Cannes 2017's opening film Ismael’s Ghosts labelled 'atrocious' and compared to The Room

The film was reportedly neither booed nor clapped but left the room in 'stunned silence'

Jack Shepherd
Wednesday 17 May 2017 11:36
Comments

Cannes Film Festival has just begun, Arnaud Desplechin’s French drama Ismael’s Ghosts kicking off the prestigious affair.

Despite starring Mathieu Amalric, Marion Cotillard, and Charlotte Gainsbourg, the film has already been met with scathing reviews, being labelled “atrocious” by one critic.

Ismael's Ghosts is as atrocious as you might expect from the festival that once opened with Grace of Monaco,” writes Deadline’s Joe Utichi, referencing the Nicole Kidman-starring 2014 opener that was widely panned.

Jason Gorber added: “Opener leaves press screening with stunned silence. Maudlin and meandering, a French tale of sombre clichés.”

In their written review, Variety compared Ismael’s Ghosts to Tommy Wiseau’s The Room, widely known for being one of the worst films of all time.

“As phoney emotional showcases go,” the reviewer writes, “this one’s full of unintentionally comedic melodrama, rivalling cult favourite The Room at times as Amalric (reprising his role as the chronically unstable Ismael Vuillard from Kings and Queen) overturns furniture and heatedly berates Marion Cotillard (as the wife who walked out on him) before making sweaty love to her.”

IndieWire are slightly more positive with their review, awarding the film a B— and saying: “Like the fictional director, Desplechin seems to be lost in the rabbit hole of his winding narrative and unable to complete its journey — and while Ismael’s Ghosts isn’t his best movie, it’s almost certainly his most personal statement on his tangled relationship to his art.”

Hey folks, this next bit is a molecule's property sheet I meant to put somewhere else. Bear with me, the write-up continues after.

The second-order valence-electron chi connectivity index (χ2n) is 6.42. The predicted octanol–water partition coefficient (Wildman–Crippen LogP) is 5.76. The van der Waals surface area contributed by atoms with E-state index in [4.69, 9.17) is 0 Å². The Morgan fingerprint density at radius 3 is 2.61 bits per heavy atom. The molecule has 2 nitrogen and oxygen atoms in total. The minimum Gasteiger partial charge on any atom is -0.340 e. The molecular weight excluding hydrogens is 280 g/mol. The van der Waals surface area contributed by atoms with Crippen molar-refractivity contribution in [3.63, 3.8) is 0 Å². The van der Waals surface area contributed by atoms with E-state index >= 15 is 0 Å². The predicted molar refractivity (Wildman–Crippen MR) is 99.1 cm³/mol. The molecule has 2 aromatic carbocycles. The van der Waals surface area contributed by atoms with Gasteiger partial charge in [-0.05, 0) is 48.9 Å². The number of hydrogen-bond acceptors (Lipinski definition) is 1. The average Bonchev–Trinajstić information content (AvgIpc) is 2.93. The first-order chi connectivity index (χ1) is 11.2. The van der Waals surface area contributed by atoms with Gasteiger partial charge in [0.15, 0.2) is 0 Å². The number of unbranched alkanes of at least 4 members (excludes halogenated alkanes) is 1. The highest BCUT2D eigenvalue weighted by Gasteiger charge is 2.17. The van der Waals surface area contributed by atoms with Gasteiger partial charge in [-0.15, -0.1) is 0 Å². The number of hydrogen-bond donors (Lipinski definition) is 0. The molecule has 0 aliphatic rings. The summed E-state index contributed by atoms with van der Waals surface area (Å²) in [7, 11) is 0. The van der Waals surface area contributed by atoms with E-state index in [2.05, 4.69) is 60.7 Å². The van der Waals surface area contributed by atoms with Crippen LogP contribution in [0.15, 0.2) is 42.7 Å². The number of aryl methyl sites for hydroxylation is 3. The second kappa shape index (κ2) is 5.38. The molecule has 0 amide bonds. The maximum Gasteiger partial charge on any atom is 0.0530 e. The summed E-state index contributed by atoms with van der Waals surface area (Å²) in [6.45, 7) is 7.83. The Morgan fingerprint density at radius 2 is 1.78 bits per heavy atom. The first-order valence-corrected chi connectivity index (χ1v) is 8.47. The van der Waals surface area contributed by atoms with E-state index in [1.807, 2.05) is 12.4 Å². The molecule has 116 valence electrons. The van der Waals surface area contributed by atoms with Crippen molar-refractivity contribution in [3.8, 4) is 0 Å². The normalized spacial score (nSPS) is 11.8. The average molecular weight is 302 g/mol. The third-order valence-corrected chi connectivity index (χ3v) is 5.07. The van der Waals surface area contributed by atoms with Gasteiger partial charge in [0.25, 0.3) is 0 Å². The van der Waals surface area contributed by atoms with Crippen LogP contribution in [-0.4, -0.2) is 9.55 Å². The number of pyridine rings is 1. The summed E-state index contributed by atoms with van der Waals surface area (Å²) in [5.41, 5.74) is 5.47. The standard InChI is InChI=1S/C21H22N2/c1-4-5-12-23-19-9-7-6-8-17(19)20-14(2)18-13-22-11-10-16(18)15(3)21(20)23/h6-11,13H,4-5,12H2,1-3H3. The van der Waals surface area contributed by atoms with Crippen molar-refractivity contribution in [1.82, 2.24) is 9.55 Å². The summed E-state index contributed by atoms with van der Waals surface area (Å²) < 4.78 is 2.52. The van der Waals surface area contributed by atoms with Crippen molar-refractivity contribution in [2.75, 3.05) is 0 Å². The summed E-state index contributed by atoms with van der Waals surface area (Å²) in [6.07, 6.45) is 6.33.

The A.V. Club’s AA Dowd was also somewhat more positive, admitting the film “loses the three” but “in a delightfully digressive Desplechin way”.

According to the director, an extended cut, adding 20 minutes of footage to the two-hour flick, will be released at some stage but wasn't screened in Cannes.

Register for free to continue reading

Registration is a free and easy way to support our truly independent journalism

By registering, you will also enjoy limited access to Premium articles, exclusive newsletters, commenting, and virtual events with our leading journalists

Already have an account? sign in

By clicking ‘Register’ you confirm that your data has been entered correctly and you have read and agree to our Terms of use, Cookie policy and Privacy notice.

This site is protected by reCAPTCHA and the Google Privacy policy and Terms of service apply.

Join our new commenting forum

Join thought-provoking conversations, follow other Independent readers and see their replies

Comments

Thank you for registering

Please refresh the page or navigate to another page on the site to be automatically logged inPlease refresh your browser to be logged in